Multiplying together the first 26 primes requires that you can store a number up to 232862364358497360900063316880507363070. log2 of that number is about 127.5. So you need 128-bits of storage.
Essentially, the correct solution is to sort both lists, and then do a single pass through checking for unique items in one list. Once you have this solution, you can do some micro-optimizations:
- note that the set of symbols is limited, so you can use a counting sort (or other non comparison based "sort")
- note that the sorting function doesn't need to be an actual sorting algorithm, and may discard duplicates.
If you apply these two optimizations, you should end up with the bit-field approach (or maybe a slightly more memory hungry one that doesn't store stuff in individual bits... but algorithmically it doesn't bring anything new to the table).
For some reason, a minority of people are then thinking that a further optimization is to use a more inefficient data structure in the sorting algorithm for storing whether or not a letter has been seen. This has the effect of a more expensive read operation, write operation, more memory usage and provides no other benefits.
Standard counter-intuitive example (from the game development domain) is how to check if an array of integers has a zero in it. The answer, when all things are considered, is to scan through an entire array making a simple arithmetic for each item and one comparison at the end rather than compare each element.
The same may happen with your example. Filling up 32-bit mask might be more expensive than to flip an element in a boolean array. That's not even considering that the array option allows for early termination of the second loop.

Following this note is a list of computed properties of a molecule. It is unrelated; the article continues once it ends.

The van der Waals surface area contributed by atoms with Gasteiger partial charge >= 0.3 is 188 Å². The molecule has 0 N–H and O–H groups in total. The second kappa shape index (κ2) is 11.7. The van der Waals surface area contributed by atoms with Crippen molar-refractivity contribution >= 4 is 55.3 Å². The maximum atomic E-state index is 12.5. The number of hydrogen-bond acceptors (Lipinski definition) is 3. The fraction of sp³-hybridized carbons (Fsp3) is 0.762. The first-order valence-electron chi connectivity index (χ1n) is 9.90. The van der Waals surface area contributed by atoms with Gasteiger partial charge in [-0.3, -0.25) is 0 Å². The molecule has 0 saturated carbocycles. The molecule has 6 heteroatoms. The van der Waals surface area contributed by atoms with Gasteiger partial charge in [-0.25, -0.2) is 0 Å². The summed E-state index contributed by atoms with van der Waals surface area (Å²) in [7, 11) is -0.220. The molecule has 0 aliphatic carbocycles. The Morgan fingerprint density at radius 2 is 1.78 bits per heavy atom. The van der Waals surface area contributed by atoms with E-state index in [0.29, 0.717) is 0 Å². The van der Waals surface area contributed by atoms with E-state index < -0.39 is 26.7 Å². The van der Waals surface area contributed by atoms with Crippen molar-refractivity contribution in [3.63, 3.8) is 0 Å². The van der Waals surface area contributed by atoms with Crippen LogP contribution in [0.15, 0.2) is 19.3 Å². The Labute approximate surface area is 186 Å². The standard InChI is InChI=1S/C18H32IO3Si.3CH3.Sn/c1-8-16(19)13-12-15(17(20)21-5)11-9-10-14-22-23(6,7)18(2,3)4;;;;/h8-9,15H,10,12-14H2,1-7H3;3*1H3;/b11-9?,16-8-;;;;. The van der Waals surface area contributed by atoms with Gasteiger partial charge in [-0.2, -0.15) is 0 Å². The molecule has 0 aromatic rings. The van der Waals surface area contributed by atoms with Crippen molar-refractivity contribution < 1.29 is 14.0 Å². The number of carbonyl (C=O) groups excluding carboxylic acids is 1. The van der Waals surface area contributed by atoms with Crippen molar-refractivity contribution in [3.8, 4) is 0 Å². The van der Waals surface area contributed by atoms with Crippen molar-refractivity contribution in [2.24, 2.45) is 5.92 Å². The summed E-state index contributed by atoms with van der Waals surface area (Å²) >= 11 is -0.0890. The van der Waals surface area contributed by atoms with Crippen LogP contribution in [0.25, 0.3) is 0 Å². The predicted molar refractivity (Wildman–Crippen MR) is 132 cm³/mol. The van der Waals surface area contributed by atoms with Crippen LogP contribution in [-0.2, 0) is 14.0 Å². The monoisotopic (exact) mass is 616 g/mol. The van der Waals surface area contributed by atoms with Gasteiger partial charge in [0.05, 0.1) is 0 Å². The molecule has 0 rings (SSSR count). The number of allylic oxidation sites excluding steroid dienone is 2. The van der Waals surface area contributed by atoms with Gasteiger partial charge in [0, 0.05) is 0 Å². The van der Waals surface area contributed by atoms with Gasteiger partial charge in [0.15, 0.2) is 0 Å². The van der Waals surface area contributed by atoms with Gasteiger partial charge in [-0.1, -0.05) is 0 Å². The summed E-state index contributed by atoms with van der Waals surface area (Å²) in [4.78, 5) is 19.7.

Consider the following string, where   is a non-breaking space:
Main string: "Counter example:  _à²"
Shorter string: "ಠ_ಠ"
The array of bools, bitmap (remember 32-bit int!), hash map; all are the same basic deal, easy to understand code, etc. Any would probably be fine, imho.
Hash map would be my initial implementation, though, if only because I don't know where it would be used, and the map will be immediately understood.
Well, I guess not everyone is an amazing genius like you.
A Bloom filter is usually used where representation size is important, because it can be orders of magnitude smaller than a hashtable. It doesn't perform very quickly though, because of the hashing operations needed during insert.
A Bloom filter is great for P2P search applications for example. Then peers can pass Bloom filters around, and an initial search can happen locally. If it succeeds then the search can ask the remote host if the file actually exists. The frequency those remote requests will fail depends on the number of false positives the Bloom filter is configured to give (ie, a function of its size).
Characters can repeat, so a boolean array doesn't work.
Plus, the story says I mumbled awhile that given the characters were limited to alphabetic (his original specification) that I could use an array instead of a hashtable for some constant time savings but that was about it.
In this case the question says find out if all the characters in the smaller string are in the larger string, so yes, I think you are right - the repeats don't matter here.
The hash table solution is O(n+m). 24 operations on the example. The array solution is O(n+m) and 24 operations. The same.
Your intuition tells you that the array is faster because subconsciously you're making assumptions about implementation details. What if you're in a language like PHP where arrays are implemented as hash tables? What if you're in C, but the hash table implementation uses a resizable array and happens to choose an initial size of 26?